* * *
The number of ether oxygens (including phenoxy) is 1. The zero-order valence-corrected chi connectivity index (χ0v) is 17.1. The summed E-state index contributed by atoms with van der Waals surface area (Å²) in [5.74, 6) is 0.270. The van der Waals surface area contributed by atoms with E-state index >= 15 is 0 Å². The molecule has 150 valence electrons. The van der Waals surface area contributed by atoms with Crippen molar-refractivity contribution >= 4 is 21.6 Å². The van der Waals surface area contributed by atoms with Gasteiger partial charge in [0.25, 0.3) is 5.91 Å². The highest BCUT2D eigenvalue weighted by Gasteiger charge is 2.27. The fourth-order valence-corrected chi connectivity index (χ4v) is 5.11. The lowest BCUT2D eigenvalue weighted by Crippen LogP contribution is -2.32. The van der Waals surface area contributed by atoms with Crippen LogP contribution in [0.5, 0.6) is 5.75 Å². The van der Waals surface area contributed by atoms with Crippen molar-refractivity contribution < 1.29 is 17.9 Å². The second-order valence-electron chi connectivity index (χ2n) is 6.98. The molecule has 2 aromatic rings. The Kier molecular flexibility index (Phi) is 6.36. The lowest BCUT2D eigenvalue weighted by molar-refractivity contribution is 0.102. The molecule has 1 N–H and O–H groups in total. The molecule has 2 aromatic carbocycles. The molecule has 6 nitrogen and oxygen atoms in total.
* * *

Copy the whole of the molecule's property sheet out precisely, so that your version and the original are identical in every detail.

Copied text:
The number of ether oxygens (including phenoxy) is 1. The zero-order valence-corrected chi connectivity index (χ0v) is 17.1. The summed E-state index contributed by atoms with van der Waals surface area (Å²) in [5.74, 6) is 0.270. The van der Waals surface area contributed by atoms with E-state index >= 15 is 0 Å². The molecule has 150 valence electrons. The van der Waals surface area contributed by atoms with Crippen molar-refractivity contribution >= 4 is 21.6 Å². The van der Waals surface area contributed by atoms with Gasteiger partial charge in [0.25, 0.3) is 5.91 Å². The highest BCUT2D eigenvalue weighted by Gasteiger charge is 2.27. The fourth-order valence-corrected chi connectivity index (χ4v) is 5.11. The lowest BCUT2D eigenvalue weighted by Crippen LogP contribution is -2.32. The van der Waals surface area contributed by atoms with Crippen LogP contribution in [0.5, 0.6) is 5.75 Å². The van der Waals surface area contributed by atoms with Crippen molar-refractivity contribution < 1.29 is 17.9 Å². The second-order valence-electron chi connectivity index (χ2n) is 6.98. The molecule has 2 aromatic rings. The Kier molecular flexibility index (Phi) is 6.36. The lowest BCUT2D eigenvalue weighted by molar-refractivity contribution is 0.102. The molecule has 1 N–H and O–H groups in total. The molecule has 2 aromatic carbocycles. The molecule has 6 nitrogen and oxygen atoms in total.